Parents, caregivers, and advocates are encouraged to use these new findings to encourage increased supports. “I use information from the Minnesota ADDM program in my work as a parent advocate with Minnesota legislators,” Kelly Kausel, mother of a child with autism and parent advocate, said. “To be able to show that over 2 percent of children in Minnesota have autism, and that Minnesota has one of the higher autism rates compared to other states helps to motivate people to action. It helps us understand the needs of children with autism in Minnesota today and what needs we should plan for as children become adults.”

Ellie Wilson, Executive Director of the Autism Society of Minnesota agrees. “As autism diagnoses increase, so, too, does the need for programs and services to support individuals with autism from birth through retirement and to provide education and training to our communities,” Wilson said. “For more than 50 years, AuSM has been supporting individuals affected by autism through community-building, education, advocacy, and information and resources. We also understand the importance of early identification and of informing policies promoting improved outcomes in health care and education for individuals with autism.”

Autism knows no racial, ethnic, or social boundaries. Family income, life-style, and educational levels do not affect the chance of a child having autism. Autism is a “spectrum disorder”; characteristics and level of support needed are unique to each individual with autism.

DSM Defined Types of Autism

DSM Defined Types of Autism (1994)

Mental health professionals diagnose based on the Diagnostic and Statistical Manual of the American Psychiatric Association, fourth edition (DSM-IV). DSM-IV was published in 1994. It is the first edition of the DSM to include both autism and Asperger syndrome as diagnoses. The DSM does not use the term autism spectrum. Autism and Asperger’s syndrome are listed in the category Pervasive Developmental Disorders. There are three diagnoses in this category that are autism spectrum diagnoses, autism, Asperger’s syndrome, and Pervasive Developmental Disorder, Not Otherwise Specified (PDD-NOS).

Autism is characterized in the DSM-IV by:

  • Qualitative impairment in social interaction
  • Qualitative impairment in communication
  • Restricted, repetitive, and stereotyped patterns of behavior, interests, and activities

Asperger’s syndrome is characterized by:

  • Qualitative impairment in social interaction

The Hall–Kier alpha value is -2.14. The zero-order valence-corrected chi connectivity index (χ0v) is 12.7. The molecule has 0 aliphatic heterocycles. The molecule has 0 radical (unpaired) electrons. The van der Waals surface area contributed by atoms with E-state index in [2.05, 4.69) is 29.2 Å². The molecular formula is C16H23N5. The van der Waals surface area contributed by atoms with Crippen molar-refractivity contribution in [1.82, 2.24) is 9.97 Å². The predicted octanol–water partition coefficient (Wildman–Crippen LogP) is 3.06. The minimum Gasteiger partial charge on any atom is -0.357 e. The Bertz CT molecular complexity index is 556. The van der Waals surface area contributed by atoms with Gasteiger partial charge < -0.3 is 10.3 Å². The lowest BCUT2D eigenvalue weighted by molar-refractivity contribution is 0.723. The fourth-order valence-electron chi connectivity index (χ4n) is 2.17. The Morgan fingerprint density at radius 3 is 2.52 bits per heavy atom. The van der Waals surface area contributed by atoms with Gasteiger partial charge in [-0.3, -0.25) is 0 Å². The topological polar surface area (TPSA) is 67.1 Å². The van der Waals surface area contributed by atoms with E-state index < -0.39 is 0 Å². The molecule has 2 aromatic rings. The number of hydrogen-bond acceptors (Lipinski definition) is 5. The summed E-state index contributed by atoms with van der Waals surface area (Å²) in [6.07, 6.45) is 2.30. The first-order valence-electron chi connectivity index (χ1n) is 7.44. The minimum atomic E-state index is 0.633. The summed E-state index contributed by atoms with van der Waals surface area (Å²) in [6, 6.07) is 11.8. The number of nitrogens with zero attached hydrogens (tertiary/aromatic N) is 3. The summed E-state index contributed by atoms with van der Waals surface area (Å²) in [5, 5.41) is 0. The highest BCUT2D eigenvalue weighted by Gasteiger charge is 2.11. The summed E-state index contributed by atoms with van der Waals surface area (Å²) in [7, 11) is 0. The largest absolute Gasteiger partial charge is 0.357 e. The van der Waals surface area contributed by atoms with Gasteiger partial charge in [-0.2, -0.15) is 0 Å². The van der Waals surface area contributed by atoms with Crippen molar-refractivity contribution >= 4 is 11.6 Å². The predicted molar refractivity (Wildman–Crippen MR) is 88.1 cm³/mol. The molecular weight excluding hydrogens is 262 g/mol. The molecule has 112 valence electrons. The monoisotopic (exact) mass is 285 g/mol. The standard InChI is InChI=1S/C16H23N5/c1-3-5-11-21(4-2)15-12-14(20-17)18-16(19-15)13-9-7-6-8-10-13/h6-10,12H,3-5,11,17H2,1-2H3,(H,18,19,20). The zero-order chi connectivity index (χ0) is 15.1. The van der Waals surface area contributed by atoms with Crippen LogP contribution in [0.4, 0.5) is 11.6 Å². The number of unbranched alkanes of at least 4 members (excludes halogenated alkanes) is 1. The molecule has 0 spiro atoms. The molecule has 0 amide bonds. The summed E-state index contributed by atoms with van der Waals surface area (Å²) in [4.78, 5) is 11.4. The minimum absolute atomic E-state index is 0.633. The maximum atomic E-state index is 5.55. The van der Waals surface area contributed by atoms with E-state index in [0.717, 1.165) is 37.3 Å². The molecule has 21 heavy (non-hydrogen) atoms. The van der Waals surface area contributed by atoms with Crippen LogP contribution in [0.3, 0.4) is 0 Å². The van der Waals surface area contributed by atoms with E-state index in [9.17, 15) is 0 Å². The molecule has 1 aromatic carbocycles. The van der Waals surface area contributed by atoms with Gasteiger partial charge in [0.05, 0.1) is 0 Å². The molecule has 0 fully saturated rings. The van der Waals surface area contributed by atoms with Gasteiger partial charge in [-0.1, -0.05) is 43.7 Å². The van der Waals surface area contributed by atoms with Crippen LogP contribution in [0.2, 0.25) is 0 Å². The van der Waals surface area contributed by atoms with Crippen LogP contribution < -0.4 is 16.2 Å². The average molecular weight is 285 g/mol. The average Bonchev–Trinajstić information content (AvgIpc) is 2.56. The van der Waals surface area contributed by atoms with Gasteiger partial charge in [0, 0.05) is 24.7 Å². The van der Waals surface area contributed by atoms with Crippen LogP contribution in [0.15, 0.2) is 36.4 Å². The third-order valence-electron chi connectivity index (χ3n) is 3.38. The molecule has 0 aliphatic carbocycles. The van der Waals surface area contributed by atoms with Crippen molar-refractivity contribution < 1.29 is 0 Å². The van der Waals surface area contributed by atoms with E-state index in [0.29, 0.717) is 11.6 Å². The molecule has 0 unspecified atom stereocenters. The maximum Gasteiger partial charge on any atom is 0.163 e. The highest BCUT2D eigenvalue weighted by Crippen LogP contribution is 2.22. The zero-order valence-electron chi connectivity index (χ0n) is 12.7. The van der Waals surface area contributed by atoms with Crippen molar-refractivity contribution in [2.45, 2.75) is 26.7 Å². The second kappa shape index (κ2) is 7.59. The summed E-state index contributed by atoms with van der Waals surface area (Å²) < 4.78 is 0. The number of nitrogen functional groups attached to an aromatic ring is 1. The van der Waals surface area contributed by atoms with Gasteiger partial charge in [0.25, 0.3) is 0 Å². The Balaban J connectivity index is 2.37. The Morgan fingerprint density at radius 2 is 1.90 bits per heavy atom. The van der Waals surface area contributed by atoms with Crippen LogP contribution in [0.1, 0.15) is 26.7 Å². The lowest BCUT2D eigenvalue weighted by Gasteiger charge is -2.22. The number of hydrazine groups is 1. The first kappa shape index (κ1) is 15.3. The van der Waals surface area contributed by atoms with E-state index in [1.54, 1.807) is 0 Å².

• Restricted, repetitive, and stereotyped patterns of behavior, interests, and activities
  • No clinically significant delay in the acquisition of speech

Diagnosis of autism requires a total of six (or more) items from the three areas, with at least two in the area of social interaction and at least one in the other two areas. Diagnosis of Asperger syndrome requires at least three items with at least one in the area of social interaction. If a clinician feels that there are concerns in all three areas but there are not enough specific items to diagnose autism or Asperger’s syndrome he/she might diagnose PDD-NOS. Characteristics of autism change with age and learning. The qualitative differences look different in two-year-olds and twenty-year-olds so some clinicians may diagnose PDD-NOS when they are not sure whether a behavior meets criteria.


DSM-5 Changes in Diagnoses (2013)

In late 2012, the American Psychiatric Association (APA) approved a fifth edition of the Diagnostic and Statistical Manual of Mental Disorders (DSM-5), signing off on a sweeping change to the definition of autism. The DSM-5 eliminates autistic disorder, Asperger’s disorder, childhood disintegrative disorder and pervasive developmental disorder (not otherwise specified) by dissolving them into one diagnosis called autism spectrum disorder. According to the APA, this represents an effort to more accurately diagnose all individuals showing the signs of autism.

The DSM-5 is important because it provides the diagnostic labels that governments, insurance companies, schools and other institutions use to determine the services needed by each individual. There is concern that changes in diagnostic labels will change access to services and programs for individuals with autism. Broad diagnostic criteria also could make it more difficult to grasp an already complex disorder that manifests itself differently in each individual, resulting in misdiagnosis and improper treatment.